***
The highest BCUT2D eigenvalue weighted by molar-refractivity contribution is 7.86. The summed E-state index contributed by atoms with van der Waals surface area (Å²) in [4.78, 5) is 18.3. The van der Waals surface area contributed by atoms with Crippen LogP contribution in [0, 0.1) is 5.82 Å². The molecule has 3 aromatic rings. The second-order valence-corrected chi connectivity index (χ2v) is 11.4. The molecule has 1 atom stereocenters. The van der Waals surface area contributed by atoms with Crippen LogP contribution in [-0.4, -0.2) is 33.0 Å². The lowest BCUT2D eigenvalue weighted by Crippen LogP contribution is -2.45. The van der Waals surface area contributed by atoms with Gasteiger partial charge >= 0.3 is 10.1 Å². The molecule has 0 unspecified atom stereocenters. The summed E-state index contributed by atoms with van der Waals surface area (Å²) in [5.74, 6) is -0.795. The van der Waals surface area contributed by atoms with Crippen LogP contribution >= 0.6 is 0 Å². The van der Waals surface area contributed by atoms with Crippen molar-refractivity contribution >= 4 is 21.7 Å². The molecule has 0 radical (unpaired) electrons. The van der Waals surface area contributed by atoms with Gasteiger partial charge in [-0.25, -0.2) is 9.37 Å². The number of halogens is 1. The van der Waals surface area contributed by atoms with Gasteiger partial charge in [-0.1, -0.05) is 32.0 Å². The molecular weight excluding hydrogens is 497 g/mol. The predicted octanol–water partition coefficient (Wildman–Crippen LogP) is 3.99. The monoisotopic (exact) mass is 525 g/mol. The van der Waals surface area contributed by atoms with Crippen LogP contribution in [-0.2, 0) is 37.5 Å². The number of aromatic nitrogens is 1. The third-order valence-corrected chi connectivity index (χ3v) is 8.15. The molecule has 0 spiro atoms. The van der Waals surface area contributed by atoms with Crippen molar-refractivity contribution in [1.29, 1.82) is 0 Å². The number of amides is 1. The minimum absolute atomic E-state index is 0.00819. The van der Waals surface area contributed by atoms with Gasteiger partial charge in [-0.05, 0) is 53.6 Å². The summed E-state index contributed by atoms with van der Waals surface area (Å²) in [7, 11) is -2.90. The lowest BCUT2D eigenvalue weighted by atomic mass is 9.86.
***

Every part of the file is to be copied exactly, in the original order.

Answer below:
The highest BCUT2D eigenvalue weighted by molar-refractivity contribution is 7.86. The summed E-state index contributed by atoms with van der Waals surface area (Å²) in [4.78, 5) is 18.3. The van der Waals surface area contributed by atoms with Crippen LogP contribution in [0, 0.1) is 5.82 Å². The molecule has 3 aromatic rings. The second-order valence-corrected chi connectivity index (χ2v) is 11.4. The molecule has 1 atom stereocenters. The van der Waals surface area contributed by atoms with Crippen LogP contribution in [-0.4, -0.2) is 33.0 Å². The lowest BCUT2D eigenvalue weighted by Crippen LogP contribution is -2.45. The van der Waals surface area contributed by atoms with Gasteiger partial charge >= 0.3 is 10.1 Å². The molecule has 0 unspecified atom stereocenters. The summed E-state index contributed by atoms with van der Waals surface area (Å²) in [5.74, 6) is -0.795. The van der Waals surface area contributed by atoms with Crippen LogP contribution >= 0.6 is 0 Å². The van der Waals surface area contributed by atoms with Crippen molar-refractivity contribution >= 4 is 21.7 Å². The molecule has 0 radical (unpaired) electrons. The van der Waals surface area contributed by atoms with Gasteiger partial charge in [-0.25, -0.2) is 9.37 Å². The number of halogens is 1. The van der Waals surface area contributed by atoms with Gasteiger partial charge in [-0.1, -0.05) is 32.0 Å². The molecular weight excluding hydrogens is 497 g/mol. The predicted octanol–water partition coefficient (Wildman–Crippen LogP) is 3.99. The monoisotopic (exact) mass is 525 g/mol. The van der Waals surface area contributed by atoms with Crippen LogP contribution in [-0.2, 0) is 37.5 Å². The number of aromatic nitrogens is 1. The third-order valence-corrected chi connectivity index (χ3v) is 8.15. The molecule has 0 spiro atoms. The van der Waals surface area contributed by atoms with Crippen molar-refractivity contribution in [1.29, 1.82) is 0 Å². The number of amides is 1. The minimum absolute atomic E-state index is 0.00819. The van der Waals surface area contributed by atoms with Gasteiger partial charge in [-0.05, 0) is 53.6 Å². The summed E-state index contributed by atoms with van der Waals surface area (Å²) in [7, 11) is -2.90. The lowest BCUT2D eigenvalue weighted by atomic mass is 9.86.